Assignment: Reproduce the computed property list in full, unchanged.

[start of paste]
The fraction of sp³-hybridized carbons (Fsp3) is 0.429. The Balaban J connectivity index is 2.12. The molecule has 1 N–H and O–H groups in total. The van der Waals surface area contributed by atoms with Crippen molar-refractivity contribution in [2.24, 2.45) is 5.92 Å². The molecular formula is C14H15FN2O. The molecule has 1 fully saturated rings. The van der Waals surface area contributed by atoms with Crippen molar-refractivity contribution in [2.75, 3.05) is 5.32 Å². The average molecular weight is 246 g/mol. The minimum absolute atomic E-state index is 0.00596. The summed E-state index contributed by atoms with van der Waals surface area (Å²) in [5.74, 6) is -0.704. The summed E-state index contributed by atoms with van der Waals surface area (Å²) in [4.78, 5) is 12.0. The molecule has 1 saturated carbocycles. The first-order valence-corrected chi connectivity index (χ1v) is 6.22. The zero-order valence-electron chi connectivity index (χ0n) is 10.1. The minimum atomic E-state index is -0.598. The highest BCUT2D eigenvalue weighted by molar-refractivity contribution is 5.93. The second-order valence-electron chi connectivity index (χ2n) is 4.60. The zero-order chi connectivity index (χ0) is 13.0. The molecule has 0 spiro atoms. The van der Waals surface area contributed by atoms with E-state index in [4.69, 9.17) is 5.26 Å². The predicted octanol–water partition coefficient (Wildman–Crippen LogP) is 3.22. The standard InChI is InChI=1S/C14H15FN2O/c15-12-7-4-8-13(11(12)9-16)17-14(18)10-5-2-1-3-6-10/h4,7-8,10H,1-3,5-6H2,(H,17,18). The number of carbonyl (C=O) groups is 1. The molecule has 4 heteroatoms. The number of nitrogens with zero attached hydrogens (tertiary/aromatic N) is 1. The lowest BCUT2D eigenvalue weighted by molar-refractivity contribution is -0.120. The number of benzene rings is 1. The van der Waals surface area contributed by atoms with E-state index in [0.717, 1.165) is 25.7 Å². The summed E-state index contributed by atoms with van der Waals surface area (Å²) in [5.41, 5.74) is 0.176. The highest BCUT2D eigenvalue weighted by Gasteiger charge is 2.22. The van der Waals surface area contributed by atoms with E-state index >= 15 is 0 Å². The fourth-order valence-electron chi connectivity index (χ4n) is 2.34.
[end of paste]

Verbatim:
The fraction of sp³-hybridized carbons (Fsp3) is 0.429. The Balaban J connectivity index is 2.12. The molecule has 1 N–H and O–H groups in total. The van der Waals surface area contributed by atoms with Crippen molar-refractivity contribution in [2.24, 2.45) is 5.92 Å². The molecular formula is C14H15FN2O. The molecule has 1 fully saturated rings. The van der Waals surface area contributed by atoms with Crippen molar-refractivity contribution in [2.75, 3.05) is 5.32 Å². The average molecular weight is 246 g/mol. The minimum absolute atomic E-state index is 0.00596. The summed E-state index contributed by atoms with van der Waals surface area (Å²) in [5.74, 6) is -0.704. The summed E-state index contributed by atoms with van der Waals surface area (Å²) in [4.78, 5) is 12.0. The molecule has 1 saturated carbocycles. The first-order valence-corrected chi connectivity index (χ1v) is 6.22. The zero-order valence-electron chi connectivity index (χ0n) is 10.1. The minimum atomic E-state index is -0.598. The highest BCUT2D eigenvalue weighted by molar-refractivity contribution is 5.93. The second-order valence-electron chi connectivity index (χ2n) is 4.60. The zero-order chi connectivity index (χ0) is 13.0. The molecule has 0 spiro atoms. The van der Waals surface area contributed by atoms with E-state index in [4.69, 9.17) is 5.26 Å². The predicted octanol–water partition coefficient (Wildman–Crippen LogP) is 3.22. The standard InChI is InChI=1S/C14H15FN2O/c15-12-7-4-8-13(11(12)9-16)17-14(18)10-5-2-1-3-6-10/h4,7-8,10H,1-3,5-6H2,(H,17,18). The number of carbonyl (C=O) groups is 1. The molecule has 4 heteroatoms. The number of nitrogens with zero attached hydrogens (tertiary/aromatic N) is 1. The lowest BCUT2D eigenvalue weighted by molar-refractivity contribution is -0.120. The number of benzene rings is 1. The van der Waals surface area contributed by atoms with E-state index in [0.717, 1.165) is 25.7 Å². The summed E-state index contributed by atoms with van der Waals surface area (Å²) in [5.41, 5.74) is 0.176. The highest BCUT2D eigenvalue weighted by Gasteiger charge is 2.22. The van der Waals surface area contributed by atoms with E-state index >= 15 is 0 Å². The fourth-order valence-electron chi connectivity index (χ4n) is 2.34.